“Comment Rules: Remember what Fonzie was like? Cool. That’s how we’re gonna be – cool. Critical is fine, but if you’re rude, we’ll delete your stuff. Please do not put your URL in the comment text and please use your PERSONAL name or initials and not your business name, as the latter comes off like spam. Have fun and thanks for adding to the conversation!”
Smart businesses that publish highly trafficked content take a similar approach with comment policies. Check out this policy from Mayo Clinic:
“We encourage your comments on Mayo Clinic’s various blogs, and hope you will join the discussions. We can’t respond to every comment, particularly those that deal with individual medical cases and issues. We review comments before they’re posted, and those that are off-topic or clearly promoting a commercial product generally won’t make the cut. We also expect a basic level of civility; disagreements are fine, but mutual respect is a must, and profanity or abusive language are out-of-bounds.”
Having a policy is a start, but it’s a simple and passive approach. It might help diminish unwanted behavior, but has a policy ever really stopped an angry or irate reader from leaving a comment?
When they hit submit, you want to be ready with a response that goes beyond simply deleting comments.
Classify Negative Feedback
Negative feedback can take a lot of forms. Not all negative feedback is the same, and not every negative commenter is out to destroy your reputation.
Simply Measured established a few distinct types of feedback, which I’ve tweaked to reflect what I’ve experienced:
- Bluster: Blusters are chaotic responses generated from frustrated rambling. The individual is indignant, upset, and frustrated, but they’re not capable of getting a point across. That doesn’t mean they don’t have a point or that they’re a troll; they just can’t accurately convey their issue. At the least, you know they’re upset, so that’s a start. It’ll take some digging to identify their true issue.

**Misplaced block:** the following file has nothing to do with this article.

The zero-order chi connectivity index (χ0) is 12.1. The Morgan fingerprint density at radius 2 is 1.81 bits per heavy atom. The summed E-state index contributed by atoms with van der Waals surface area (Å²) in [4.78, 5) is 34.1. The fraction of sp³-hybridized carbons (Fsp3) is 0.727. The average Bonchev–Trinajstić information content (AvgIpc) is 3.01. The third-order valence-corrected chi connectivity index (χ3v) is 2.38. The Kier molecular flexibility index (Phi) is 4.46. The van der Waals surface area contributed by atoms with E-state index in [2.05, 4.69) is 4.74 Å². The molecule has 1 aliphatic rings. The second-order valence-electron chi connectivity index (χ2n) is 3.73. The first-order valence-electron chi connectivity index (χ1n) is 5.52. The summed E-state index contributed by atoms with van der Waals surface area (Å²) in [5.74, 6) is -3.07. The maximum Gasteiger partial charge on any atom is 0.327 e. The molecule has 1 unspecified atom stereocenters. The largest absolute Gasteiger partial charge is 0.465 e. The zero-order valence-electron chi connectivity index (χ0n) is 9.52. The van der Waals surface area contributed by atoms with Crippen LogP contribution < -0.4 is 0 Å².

- Pressing: This is a critical feedback point that’s a heads-up of a serious problem. It could be an issue with your fact checking, broken links, formatting and readability, or even a busted opt-in. It’s something you want to act on immediately.
- Disgruntled: Your nasty audience members are mad as hell over something trivial or something big. They typically tell you (sometimes at length) exactly what the problem is. Rarely can you reason with them.
- Constructive: This negative feedback comes with good intentions and it’s probably what you’ll see most often from followers. A good example of this is someone letting you know that you missed key points in your content. They’ll usually list what you missed.
They might tell you that something was confusing, or that you contradicted yourself in specific spots. It’s a good opportunity to modify your content and learn from the experience.
Pore through reputation management tips and books, and you’ll read time and again about how you should publicly respond to every comment, even the negative ones. It’s supposed to paint you and your brand in a positive light because others see how you handle situations.
It’s true that you should respond to everything … within reason. Here’s how Nestle engaged commenters in a Facebook post:
Some situations are far beyond mediation, especially when you’re dealing with a disgruntled commenter. You should absolutely respond to pressing and constructive feedback, and work with bluster comments to try to sort out their concerns.